Labour law changes balance needs of workers and firms

PHOTO: Labour law changes balance needs of workers and firms

Firms and unionists say the latest changes to Singapore's main labour law represent a need to strike a balance between protecting workers and helping businesses cope with rising costs.

But they might find it difficult to bridge their differences in two areas: payslips and overtime pay.

Small businesses welcome the Manpower Ministry's decision to hold off making payslips compulsory.

"We definitely want to comply with the law, but we really need time to adjust," said Madam Chia Sai Im, chairman of the People's Park Traders Association which represents 200 hawkers and shop owners.

She added that most of her association members face mounting cost pressures from rent hikes and labour wages.

But labour MP Zainal Sapari said that he was disappointed with the decision and pledged to continue pushing for early implementation.

"The small and medium-sized enterprises might have exaggerated their difficulties in issuing payslips."

On Tuesday, Parliament updated the Employment Act to give more protection to 450,000 workers.

Some 150,000 more rank-and- file workers will come under the Act after the monthly salary cap is raised to $2,500 from $2,000, while 300,000 professionals earning up to $4,500 monthly will be protected in the areas of unfair dismissal and sick leave benefits, both of which they were not entitled to previously.

Besides payslips, the other concession that firms won is the base for overtime pay calculations. For example, a worker earning $2,500 per month will have his overtime pay calculated from a base of $2,250. Previously, a worker who earned $2,000 monthly would have his overtime pay calculated from his salary.

Said human resource consultant Martin Gabriel: "More workers will now be entitled to overtime pay, but some among them will have their overtime pay capped."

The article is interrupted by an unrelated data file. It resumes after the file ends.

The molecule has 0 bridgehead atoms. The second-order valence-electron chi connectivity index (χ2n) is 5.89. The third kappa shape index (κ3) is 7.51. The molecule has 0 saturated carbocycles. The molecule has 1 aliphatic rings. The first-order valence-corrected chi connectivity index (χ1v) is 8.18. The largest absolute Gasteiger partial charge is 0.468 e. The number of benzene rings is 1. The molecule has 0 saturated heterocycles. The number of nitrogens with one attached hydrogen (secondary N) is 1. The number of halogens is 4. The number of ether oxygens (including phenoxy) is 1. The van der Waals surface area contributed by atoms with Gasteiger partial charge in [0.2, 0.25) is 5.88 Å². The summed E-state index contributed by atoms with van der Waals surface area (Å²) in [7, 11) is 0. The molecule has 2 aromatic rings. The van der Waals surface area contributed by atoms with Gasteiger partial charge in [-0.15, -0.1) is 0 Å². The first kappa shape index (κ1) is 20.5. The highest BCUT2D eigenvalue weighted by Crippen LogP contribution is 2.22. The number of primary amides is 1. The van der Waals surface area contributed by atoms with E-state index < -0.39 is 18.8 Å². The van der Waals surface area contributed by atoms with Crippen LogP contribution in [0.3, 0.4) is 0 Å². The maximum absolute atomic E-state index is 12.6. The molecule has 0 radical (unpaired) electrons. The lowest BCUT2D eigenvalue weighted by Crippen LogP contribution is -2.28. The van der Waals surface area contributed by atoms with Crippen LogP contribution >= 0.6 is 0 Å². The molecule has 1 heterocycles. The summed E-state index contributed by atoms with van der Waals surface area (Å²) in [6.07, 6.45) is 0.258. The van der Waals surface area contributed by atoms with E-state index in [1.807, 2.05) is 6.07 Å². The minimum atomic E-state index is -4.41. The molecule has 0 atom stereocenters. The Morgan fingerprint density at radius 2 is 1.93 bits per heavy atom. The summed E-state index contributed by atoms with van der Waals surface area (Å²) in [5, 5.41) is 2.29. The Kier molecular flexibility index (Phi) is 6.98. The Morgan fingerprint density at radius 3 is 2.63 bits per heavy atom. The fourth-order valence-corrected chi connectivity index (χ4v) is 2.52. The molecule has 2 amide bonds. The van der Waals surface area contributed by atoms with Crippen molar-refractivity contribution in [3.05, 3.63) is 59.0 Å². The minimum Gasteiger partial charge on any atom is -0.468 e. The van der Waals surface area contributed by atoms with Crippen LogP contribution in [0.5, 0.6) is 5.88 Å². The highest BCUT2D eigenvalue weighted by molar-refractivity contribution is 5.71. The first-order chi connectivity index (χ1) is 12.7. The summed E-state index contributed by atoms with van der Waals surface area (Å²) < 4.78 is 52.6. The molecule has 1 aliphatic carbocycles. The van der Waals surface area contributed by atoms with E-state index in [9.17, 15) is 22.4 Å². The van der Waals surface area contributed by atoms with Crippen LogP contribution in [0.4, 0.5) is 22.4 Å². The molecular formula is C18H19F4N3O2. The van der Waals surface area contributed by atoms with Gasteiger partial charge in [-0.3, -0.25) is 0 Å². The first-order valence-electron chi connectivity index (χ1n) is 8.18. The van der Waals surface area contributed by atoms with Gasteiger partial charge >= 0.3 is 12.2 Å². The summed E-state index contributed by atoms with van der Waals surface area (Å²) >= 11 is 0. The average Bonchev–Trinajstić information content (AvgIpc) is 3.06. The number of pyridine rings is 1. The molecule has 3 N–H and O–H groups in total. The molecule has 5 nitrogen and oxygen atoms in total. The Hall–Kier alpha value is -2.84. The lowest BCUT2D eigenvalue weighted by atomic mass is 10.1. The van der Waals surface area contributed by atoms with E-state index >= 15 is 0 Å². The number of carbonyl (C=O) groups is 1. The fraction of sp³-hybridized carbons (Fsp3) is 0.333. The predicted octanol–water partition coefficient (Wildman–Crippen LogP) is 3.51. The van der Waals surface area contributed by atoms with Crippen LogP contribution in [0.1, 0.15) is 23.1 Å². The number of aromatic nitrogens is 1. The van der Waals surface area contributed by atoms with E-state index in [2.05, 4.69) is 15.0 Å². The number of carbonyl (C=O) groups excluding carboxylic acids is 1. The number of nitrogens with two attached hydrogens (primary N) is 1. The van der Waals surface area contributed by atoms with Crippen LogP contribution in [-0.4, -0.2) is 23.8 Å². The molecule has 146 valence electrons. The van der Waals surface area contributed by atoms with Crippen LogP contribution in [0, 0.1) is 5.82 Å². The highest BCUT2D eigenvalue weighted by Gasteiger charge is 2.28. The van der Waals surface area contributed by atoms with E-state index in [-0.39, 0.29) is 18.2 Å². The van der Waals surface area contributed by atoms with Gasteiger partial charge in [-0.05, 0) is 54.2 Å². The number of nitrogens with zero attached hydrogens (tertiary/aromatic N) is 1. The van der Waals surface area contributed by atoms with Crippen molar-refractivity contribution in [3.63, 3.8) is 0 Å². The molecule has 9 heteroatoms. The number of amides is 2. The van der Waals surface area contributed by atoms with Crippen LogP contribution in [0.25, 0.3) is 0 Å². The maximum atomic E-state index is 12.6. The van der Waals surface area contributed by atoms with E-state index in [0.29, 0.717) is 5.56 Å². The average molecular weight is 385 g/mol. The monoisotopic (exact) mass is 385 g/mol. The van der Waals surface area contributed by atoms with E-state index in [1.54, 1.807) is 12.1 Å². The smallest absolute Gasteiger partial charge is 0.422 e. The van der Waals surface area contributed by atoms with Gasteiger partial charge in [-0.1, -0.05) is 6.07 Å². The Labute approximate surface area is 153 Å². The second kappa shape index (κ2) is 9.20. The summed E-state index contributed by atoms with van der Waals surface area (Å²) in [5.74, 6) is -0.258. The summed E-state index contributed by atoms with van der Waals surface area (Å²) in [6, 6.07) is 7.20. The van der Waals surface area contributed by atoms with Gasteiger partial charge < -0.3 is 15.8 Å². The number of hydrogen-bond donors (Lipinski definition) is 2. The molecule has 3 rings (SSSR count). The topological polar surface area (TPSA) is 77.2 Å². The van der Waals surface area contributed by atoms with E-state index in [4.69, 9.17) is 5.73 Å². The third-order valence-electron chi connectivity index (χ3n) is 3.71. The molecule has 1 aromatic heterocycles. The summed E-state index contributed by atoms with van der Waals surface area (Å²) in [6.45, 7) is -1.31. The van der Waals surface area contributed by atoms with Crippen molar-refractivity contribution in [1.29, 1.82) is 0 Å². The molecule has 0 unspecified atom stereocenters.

Labour MP Patrick Tay said that unions "pushed very hard" for the differentiation between the calculation base and salary to be removed but settled for a "negotiated outcome". The base will still go up as median salary rises in future, he added.

Trading firm Federal International (2000)'s group human resource manager Tina Ng said her firm discourages working overtime. But if its workers are required to do so, it will still use the lower base for overtime pay calculations and compensate staff through variable payments such as bonuses.

At least one firm said that it will not use the lower base to calculate what its workers earn for overtime work. "It does not feel right," said Mr Low Cheong Kee, managing director of hardware chain Home-Fix.

One worker who will soon come under the Employment Act is Mr Roger Lee, an executive at security firm Soverus.

The 63-year-old earns $2,300 each month and is already receiving benefits such as paid hospitalisation leave that his employer will be required by law to provide from next April.

"I am happy that more workers will come under the law," said Mr Lee, adding: "But what is more important is to have employers who are already giving or willing to do more than what the law says they must do."

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